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Archive | January, 2012

Cal/OSHA Issues Citations in First Confirmed Heat Related Fatality for 2011

Posted on 31 January 2012 by admin

OAKLAND, Calif., Jan. 11, 2012 /PRNewswire via COMTEX/ — Farm labor contractors cited for violations of heat illness prevention regulations

Cal/OSHA issued citations against two California farm labor contractors following investigations into the heat illness of two employees this past summer, one of which resulted in the first confirmed heat related death of 2011.

The Department of Industrial Relations’ (DIR) Division of Occupational Safety and Health (Cal/OSHA) issued citations to both farm labor contractors, C. Clunn Consulting of Holtville and AgPrime Corp. of Los Banos, for violations of California’s first-in-the nation heat illness prevention standard.

“These incidents, including a tragic death, highlight the need for employers at outdoor worksites to be diligent and monitor their workers for signs of heat illness,” said DIR Director Christine Baker. “We have conducted an extensive outreach and education campaign on heat illness prevention regulations over the last three years, which has included training for employers and supervisors. Employers should be aware of their responsibility.”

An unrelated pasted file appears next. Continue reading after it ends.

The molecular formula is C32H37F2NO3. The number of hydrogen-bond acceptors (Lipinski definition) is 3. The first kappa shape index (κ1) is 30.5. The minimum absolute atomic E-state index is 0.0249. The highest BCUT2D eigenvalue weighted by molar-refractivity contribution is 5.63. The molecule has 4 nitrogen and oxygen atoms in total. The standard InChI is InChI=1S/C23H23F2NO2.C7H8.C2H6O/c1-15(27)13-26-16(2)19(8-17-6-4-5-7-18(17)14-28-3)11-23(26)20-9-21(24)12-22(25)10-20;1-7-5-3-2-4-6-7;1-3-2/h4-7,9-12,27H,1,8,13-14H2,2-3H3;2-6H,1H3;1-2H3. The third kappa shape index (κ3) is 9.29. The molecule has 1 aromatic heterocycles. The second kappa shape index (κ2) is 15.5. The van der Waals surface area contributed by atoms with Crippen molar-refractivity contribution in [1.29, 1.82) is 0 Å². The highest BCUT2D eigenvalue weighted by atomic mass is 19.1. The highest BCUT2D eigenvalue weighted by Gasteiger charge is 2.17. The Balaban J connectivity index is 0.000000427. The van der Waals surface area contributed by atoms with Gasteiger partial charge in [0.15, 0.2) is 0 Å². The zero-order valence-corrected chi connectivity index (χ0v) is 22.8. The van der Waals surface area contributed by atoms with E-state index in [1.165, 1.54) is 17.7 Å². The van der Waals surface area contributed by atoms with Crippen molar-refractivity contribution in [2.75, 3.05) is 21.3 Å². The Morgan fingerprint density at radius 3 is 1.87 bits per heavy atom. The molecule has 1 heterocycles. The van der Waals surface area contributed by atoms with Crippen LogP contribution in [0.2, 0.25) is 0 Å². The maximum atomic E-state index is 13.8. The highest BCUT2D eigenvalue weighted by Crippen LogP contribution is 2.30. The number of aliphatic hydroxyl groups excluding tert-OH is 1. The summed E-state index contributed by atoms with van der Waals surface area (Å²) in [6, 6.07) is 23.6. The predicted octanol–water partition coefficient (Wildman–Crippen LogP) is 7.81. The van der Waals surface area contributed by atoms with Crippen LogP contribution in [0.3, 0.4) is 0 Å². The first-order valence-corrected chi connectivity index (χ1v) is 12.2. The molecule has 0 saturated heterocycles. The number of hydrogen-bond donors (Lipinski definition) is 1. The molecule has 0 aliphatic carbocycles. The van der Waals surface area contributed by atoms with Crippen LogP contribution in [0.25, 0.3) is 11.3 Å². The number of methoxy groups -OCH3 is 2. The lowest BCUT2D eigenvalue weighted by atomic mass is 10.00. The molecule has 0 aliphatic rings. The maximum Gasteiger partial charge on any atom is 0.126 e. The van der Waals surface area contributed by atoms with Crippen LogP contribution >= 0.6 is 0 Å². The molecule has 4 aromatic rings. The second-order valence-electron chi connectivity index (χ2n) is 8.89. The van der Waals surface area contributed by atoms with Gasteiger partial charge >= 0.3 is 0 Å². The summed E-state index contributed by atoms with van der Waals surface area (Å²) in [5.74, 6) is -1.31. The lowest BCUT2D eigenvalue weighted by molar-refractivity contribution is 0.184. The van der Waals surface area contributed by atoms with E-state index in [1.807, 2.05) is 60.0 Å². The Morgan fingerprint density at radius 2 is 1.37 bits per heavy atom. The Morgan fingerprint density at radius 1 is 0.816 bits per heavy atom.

“Heat illness is totally preventable and should not occur if proper procedures are followed. We take any heat related incident seriously and enforce our standard to the fullest extent possible,” added Cal/OSHA Chief Ellen Widess. “When employers provide the basics of water, shade, rest breaks and training to identify the onset of heat illness, workers are better protected and lives are saved. Employers should know the signs and symptoms of heat illness, and have emergency response plans in place so that workers suffering from severe heat illness can quickly receive medical attention.”

In the first case, C. Clunn Consulting employee Romero Vasquez, age 47, collapsed in a cantaloupe field in Blythe on July 7 and later died after being airlifted to a hospital in Phoenix. Vasquez had been packaging cantaloupes, loading 40-pound boxes on a trailer and driving a tractor in 102-degree heat prior to his death. High humidity added greater risk to the worker.

The investigation revealed that C. Clunn Consulting did not provide employees or supervisors required training on how to identify and treat symptoms of heat illness. C. Clunn failed to enforce its own Heat Illness Prevention program which included having emergency medical procedures in place to safeguard employees in case of severe heat illness.

Citations issued to C. Clunn Consulting include willful, serious and general violations with a total penalty of $74,125.